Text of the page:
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Bellows attacks S&P credibility over US downgrade

Standard and Poor’s committed a “basic math error of significant consequence” when it decided to downgrade the US last week, according to John Bellows, the US Treasury’s acting assistant secretary for economic policy.

On Friday afternoon, the ratings agency cut the country’s long-term sovereign credit rating from AAA to AA+ over concerns that its fiscal consolidation plan will fail to stabilise the government’s medium-term debt dynamics.

However, Treasury Notes blog post written by Bellows says S&P’s decision was originally based on a £1.22 trillion “mistake” which it later downplayed in its rationale.
Bellows claims the organisation took figures from the US Congressional Budget Office and applied them to the wrong baseline – which led S&P to “dramatically overstate projected deficits by $2 trillion over 10 years”.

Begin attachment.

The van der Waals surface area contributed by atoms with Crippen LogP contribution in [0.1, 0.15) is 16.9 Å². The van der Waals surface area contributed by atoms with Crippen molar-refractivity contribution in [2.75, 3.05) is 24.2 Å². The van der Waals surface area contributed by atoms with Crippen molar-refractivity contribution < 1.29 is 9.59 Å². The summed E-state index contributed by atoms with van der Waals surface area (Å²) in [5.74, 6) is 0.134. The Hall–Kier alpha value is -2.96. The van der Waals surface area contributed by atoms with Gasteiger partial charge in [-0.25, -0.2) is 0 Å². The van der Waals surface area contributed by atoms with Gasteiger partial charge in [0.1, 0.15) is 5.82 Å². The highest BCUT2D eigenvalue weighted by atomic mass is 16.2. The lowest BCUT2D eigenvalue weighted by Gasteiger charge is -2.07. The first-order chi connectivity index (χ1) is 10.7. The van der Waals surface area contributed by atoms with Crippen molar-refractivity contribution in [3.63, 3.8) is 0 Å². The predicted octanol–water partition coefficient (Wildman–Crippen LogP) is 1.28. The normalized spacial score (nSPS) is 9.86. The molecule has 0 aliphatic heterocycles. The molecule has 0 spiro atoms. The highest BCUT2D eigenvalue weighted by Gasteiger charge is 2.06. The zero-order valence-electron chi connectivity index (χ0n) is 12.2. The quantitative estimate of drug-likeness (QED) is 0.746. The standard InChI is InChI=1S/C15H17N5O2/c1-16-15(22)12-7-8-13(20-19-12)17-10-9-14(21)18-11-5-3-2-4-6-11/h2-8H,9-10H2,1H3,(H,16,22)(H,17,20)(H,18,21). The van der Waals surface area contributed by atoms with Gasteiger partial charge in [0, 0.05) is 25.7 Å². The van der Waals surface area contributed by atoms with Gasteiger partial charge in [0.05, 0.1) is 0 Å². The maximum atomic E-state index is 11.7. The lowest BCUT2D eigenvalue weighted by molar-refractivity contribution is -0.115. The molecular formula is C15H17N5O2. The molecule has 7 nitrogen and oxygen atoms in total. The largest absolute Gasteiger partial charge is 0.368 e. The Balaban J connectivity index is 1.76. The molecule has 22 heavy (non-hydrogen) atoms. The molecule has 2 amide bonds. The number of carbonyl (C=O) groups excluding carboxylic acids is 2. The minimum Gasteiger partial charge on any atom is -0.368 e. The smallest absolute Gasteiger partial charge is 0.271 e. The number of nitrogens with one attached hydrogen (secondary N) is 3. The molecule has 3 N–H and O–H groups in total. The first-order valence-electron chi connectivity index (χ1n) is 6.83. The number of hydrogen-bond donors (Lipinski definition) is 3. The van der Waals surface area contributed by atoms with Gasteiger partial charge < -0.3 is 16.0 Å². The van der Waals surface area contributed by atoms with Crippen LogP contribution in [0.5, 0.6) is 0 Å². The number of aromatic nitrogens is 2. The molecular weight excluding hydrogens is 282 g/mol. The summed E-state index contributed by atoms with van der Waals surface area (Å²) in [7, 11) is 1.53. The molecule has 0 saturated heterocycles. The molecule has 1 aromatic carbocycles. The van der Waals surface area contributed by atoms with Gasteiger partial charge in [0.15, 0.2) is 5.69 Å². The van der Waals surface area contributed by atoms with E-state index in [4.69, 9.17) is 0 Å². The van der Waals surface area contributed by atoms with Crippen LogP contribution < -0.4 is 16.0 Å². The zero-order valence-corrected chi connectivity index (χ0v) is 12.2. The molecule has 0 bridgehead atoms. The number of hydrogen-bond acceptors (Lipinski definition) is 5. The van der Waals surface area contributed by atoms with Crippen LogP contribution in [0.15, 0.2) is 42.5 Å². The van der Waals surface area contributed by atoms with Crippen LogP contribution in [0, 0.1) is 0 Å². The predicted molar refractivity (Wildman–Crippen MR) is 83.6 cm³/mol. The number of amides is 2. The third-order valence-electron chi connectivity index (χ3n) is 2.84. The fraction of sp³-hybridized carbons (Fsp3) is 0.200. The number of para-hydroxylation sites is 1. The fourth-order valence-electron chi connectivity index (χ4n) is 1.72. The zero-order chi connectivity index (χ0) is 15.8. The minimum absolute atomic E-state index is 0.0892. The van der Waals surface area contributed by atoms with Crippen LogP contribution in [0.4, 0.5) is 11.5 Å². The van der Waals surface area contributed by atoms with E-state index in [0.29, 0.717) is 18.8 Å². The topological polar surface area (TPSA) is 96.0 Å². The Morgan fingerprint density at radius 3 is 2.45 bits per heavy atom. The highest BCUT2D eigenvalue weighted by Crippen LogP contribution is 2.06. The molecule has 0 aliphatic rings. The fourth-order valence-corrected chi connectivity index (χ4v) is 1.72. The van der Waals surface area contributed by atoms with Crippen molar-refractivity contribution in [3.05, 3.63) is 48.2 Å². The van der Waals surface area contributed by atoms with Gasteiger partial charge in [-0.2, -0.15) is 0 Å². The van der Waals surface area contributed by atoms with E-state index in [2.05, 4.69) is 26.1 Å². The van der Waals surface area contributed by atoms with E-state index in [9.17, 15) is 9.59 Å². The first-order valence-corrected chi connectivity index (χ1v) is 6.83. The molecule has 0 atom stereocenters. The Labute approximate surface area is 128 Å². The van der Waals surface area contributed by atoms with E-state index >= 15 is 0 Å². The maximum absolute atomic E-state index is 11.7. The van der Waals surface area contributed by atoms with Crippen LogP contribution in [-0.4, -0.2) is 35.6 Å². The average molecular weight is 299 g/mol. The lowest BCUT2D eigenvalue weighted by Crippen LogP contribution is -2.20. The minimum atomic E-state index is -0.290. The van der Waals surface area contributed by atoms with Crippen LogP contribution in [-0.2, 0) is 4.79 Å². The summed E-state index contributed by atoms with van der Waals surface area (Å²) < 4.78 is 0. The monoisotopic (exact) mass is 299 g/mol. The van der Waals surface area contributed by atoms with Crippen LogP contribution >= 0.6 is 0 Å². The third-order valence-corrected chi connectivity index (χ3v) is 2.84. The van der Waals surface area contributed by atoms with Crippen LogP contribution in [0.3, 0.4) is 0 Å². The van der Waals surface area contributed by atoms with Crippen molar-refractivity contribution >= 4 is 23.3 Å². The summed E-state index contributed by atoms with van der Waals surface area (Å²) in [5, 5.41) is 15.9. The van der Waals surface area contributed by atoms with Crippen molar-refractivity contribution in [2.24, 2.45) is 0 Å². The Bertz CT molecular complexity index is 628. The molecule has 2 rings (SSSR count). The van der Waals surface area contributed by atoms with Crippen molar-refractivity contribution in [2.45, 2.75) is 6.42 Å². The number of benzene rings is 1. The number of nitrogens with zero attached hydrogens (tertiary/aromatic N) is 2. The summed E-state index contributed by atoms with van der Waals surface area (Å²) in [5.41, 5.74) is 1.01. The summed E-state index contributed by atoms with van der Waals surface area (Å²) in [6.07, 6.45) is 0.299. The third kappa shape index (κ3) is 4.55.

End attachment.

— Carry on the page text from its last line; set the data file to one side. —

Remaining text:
He also says the Treasury was given a copy of S&P’s report before the downgrade was made public and alerted it to the error, but claims the agency adjusted its primary reason for the downgrade from economic to political reasons to reduce the importance of this mistake.

“Independent of this error, there is no justifiable rationale for downgrading the debt of the United States,” Bellows writes.

“There are millions of investors around the globe that trade Treasury securities. They assess our creditworthiness every minute of every day and their collective judgment is that the US has the means and political will to make good on its obligations.”

He adds that S&P’s mis-calculation and its decision to change the rationale for the downgrade “raise fundamental questions about the credibility and integrity” of the agency.

However, S&P says its analysis of the US’s credit rating was objective, while conceding that some of its assumptions were being disputed by the Treasury.

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  1. John Szymanowski 8th August 2011 at 1:11 pm

    How predictable from the US Treasury dept.
    Bellows’s argument is a bit like saying the Titanic sunk because it had too few lifeboats and not because it hit an iceberg.
    The iceberg here was the US political inability to sort the problem out in good time.
    S&P were merely stating the obvious.

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